After World War II, average life expectancy increased; the number of Americans above 65 years old grew; and national organizations representing the elderly proliferated.
The Older Americans Act, signed into law by President Lyndon B. Johnson on July 14, 1965, originated in the House of Representatives on January 27, 1965, when John E. Fogarty (D-RI) introduced H.R. 3708. Fogarty’s bill was referred to the House Committee on Education and Labor and reported to the House on March 9. It passed the House on March 31 on a 395 to 1 roll call vote. H.R. 3708 established an Administration on Aging (AoA) in the Department of Health, Education and Welfare (HEW) that was directed by a Commissioner on Aging appointed by the President and confirmed by the Senate. AoA was a clearinghouse, coordinator and provider of grants to state agencies and public and nonprofit agencies serving the elderly.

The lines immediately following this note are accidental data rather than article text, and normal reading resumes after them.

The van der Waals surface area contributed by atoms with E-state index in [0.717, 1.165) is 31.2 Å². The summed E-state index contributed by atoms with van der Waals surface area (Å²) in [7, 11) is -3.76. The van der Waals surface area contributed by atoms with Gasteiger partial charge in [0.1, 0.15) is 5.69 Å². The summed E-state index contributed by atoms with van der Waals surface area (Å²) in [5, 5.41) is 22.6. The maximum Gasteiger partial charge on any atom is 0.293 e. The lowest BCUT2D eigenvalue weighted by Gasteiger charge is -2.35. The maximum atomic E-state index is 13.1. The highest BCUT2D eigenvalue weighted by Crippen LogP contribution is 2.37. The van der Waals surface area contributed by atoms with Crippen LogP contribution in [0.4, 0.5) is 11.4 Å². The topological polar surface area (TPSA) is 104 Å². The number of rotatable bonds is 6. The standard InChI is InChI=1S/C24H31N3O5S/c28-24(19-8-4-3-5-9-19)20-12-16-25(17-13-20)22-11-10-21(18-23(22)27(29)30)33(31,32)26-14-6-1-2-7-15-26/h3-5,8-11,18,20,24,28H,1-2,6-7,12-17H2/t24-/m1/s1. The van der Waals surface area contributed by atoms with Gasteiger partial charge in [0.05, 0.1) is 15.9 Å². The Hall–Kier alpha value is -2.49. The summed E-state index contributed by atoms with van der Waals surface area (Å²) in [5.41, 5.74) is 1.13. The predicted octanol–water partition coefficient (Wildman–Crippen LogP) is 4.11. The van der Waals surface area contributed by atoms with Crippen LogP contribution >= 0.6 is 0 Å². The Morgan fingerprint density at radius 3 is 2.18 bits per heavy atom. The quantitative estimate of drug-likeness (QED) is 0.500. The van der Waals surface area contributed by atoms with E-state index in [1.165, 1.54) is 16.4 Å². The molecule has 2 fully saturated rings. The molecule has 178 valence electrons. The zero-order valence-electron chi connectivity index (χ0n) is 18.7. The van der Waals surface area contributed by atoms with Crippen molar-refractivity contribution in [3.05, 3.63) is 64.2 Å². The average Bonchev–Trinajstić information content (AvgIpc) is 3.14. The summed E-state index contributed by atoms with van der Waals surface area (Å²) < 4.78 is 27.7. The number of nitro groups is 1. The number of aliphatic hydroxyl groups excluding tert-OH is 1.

When H.R. 3708 was introduced in the Senate, it was referred to the Senate Committee on Labor and Public Welfare, chaired by Lister Hill (D-AL). Anthony Celebrezze, Secretary of the Department of Health, Education and Welfare (HEW), responded to the chair’s request for a report on the bill and supported its provisions with one exception. Celebrezze objected to a provision of H.R. 3708 that had been added to the bill by a floor amendment and that gave states the final say on certain grants awarded by HEW to state agencies or to public or private nonprofits serving the elderly. The Senate committee reported a bill conforming to the administration request and on June 16, the Senate passed H.R. 3708 by a roll call vote of 72 to 5. On July 6, 1965, the House agreed to the Senate’s version of H.R. 3708 leaving the final decision on grants to HEW.